Hit for six

A batsman strikes (Photo: Kristen Sawyers)

A batsman strikes
(Photos courtesy of Kristen Sawyers)

If on a summer afternoon in Suwon you hear the thwack of wood on leather, don’t assume it’s just another game of baseball.

The field could be oval, the bats could be made of willow, and two batsmen could be playing at once. Just be on the lookout for stray balls (red ones, not white) as they are very hard, and it’s dangerous to walk on the pitch when it’s being hit.

Cricket is one of the most popular sports in the world and is played in over 100 countries. It has its strongest following in South Asia, England, Australia, New Zealand, and parts of Africa, and it has a deep cultural meaning for people from these areas. However, it has yet to catch on in South Korea due to the supremacy of baseball. Still the game has been played in the country for as long as commonwealth nationals have lived here. A cricket league began in Seoul in the 1990s. The league moved to Suwon ten years ago and most games are now played at Sunkyunkwan University.

The writer (right) and his cricket teammate walk off the field. (Photo: Kristen Sawyers)

The writer (right) and his cricket teammate walk off the field.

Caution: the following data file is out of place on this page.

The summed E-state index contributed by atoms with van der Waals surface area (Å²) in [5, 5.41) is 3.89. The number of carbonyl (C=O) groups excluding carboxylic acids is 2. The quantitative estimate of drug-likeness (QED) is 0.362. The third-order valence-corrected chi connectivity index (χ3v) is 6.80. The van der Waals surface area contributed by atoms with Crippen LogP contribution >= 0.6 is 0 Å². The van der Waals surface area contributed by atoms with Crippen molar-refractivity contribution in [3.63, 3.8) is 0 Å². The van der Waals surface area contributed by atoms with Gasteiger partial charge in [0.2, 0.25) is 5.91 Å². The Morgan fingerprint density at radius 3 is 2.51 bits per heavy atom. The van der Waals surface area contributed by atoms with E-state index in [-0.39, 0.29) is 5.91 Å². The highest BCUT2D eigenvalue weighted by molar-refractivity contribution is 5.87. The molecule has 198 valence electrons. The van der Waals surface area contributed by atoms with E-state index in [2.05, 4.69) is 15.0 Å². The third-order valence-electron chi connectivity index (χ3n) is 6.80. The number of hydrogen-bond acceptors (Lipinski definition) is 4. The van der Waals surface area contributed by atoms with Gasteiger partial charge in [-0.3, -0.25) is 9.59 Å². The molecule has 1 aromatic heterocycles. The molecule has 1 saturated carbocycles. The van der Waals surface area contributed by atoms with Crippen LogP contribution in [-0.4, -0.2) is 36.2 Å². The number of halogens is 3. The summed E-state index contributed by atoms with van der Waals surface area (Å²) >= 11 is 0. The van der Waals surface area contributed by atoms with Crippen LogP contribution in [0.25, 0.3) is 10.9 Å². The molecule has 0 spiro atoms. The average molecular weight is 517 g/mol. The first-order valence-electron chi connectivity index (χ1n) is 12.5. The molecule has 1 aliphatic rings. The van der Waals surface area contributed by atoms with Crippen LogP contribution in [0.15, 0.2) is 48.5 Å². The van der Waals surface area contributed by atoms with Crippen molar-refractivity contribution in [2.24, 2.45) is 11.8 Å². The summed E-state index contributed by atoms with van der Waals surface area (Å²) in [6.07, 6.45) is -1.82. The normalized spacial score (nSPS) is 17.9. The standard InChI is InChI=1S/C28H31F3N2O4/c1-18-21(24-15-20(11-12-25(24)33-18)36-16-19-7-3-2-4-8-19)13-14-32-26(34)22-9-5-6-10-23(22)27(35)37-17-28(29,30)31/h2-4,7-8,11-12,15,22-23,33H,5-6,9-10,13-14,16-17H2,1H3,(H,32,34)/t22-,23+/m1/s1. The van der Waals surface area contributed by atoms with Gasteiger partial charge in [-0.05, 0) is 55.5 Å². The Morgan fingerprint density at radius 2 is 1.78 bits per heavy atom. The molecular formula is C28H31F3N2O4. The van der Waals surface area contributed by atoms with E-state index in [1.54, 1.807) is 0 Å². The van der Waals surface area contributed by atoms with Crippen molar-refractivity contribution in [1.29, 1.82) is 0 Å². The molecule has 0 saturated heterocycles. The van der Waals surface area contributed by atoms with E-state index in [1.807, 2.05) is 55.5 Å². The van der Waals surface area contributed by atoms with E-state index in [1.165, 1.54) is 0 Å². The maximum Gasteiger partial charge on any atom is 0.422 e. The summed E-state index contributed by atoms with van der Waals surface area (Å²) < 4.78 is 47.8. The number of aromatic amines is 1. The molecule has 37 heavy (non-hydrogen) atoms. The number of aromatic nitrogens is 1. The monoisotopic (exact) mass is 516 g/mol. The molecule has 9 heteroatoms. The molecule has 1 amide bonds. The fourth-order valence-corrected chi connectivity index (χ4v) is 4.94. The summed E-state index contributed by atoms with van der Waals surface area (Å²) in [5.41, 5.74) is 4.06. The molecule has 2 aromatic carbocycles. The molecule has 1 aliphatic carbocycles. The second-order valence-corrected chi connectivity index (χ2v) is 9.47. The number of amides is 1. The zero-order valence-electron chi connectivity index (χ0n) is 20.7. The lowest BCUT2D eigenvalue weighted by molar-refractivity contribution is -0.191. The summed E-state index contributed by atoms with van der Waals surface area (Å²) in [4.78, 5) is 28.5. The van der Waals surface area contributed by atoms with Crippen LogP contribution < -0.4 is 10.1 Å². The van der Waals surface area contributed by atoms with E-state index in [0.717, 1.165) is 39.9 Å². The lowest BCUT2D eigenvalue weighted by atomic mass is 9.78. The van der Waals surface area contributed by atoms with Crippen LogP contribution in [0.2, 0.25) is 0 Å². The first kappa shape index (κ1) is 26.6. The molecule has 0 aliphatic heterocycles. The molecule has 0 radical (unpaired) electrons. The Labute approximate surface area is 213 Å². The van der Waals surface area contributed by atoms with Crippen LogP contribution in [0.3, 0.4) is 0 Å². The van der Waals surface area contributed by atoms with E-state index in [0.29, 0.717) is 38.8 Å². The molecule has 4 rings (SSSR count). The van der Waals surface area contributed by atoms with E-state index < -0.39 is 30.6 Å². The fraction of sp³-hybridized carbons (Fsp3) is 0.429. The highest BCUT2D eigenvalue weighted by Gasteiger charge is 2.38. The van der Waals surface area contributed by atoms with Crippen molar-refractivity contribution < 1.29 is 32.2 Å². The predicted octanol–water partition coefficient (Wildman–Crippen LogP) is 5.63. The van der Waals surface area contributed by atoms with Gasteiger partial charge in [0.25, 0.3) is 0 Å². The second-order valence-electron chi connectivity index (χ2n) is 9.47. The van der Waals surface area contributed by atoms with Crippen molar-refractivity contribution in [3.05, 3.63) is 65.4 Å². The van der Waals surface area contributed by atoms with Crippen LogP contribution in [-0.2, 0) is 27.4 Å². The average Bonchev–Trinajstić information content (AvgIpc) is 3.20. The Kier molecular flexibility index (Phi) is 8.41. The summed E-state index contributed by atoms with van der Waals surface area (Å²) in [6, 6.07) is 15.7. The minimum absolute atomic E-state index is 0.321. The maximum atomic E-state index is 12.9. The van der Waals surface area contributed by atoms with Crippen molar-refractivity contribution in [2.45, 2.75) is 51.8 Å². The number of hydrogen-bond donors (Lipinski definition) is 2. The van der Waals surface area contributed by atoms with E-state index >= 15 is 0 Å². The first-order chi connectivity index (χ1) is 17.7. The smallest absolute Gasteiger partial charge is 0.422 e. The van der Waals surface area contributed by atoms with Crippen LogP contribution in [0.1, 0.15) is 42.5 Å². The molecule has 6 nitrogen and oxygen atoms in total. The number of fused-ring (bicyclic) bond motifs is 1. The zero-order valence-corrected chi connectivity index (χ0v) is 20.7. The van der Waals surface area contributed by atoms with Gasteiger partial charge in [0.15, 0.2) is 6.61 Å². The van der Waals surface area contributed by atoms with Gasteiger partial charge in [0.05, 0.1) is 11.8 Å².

The league consists of 14 teams. Some teams are based on nationalities while other teams allow anyone to play. Two of the teams are made up purely of Korean players. The standard of the league is also very competitive. Some of the players could play grade-A cricket in Australia. Then there are others, like myself, who, while passionate about the game, are at best village cricketers.

Cricket is a no contact sport. It also doesn’t require a certain body type. Some of the best players in the world are smaller as cricket doesn’t require great size or strength, but rather patience and good technique. The game is also a mental one, requiring tremendous focus and concentration.

While competitive, cricket also prides itself on its gentlemanliness and sportsmanship. Every player must respect the umpire, and a certain level of decorum is expected on the field. The league in Korea is also very social. Players often sit down to have a beer and a chat with the opposition after the game.

Anyone looking to take up the game can join the “Cricket Korea” group on Facebook. Matches are held on Sundays, and players of all levels are welcome.

Daniel Brodie

My name is Daniel Brodie and I am from New Zealand. I have taught English at Kangnam University since 2010. Most Sundays between April and October I play cricket in the Korean Cricket League.

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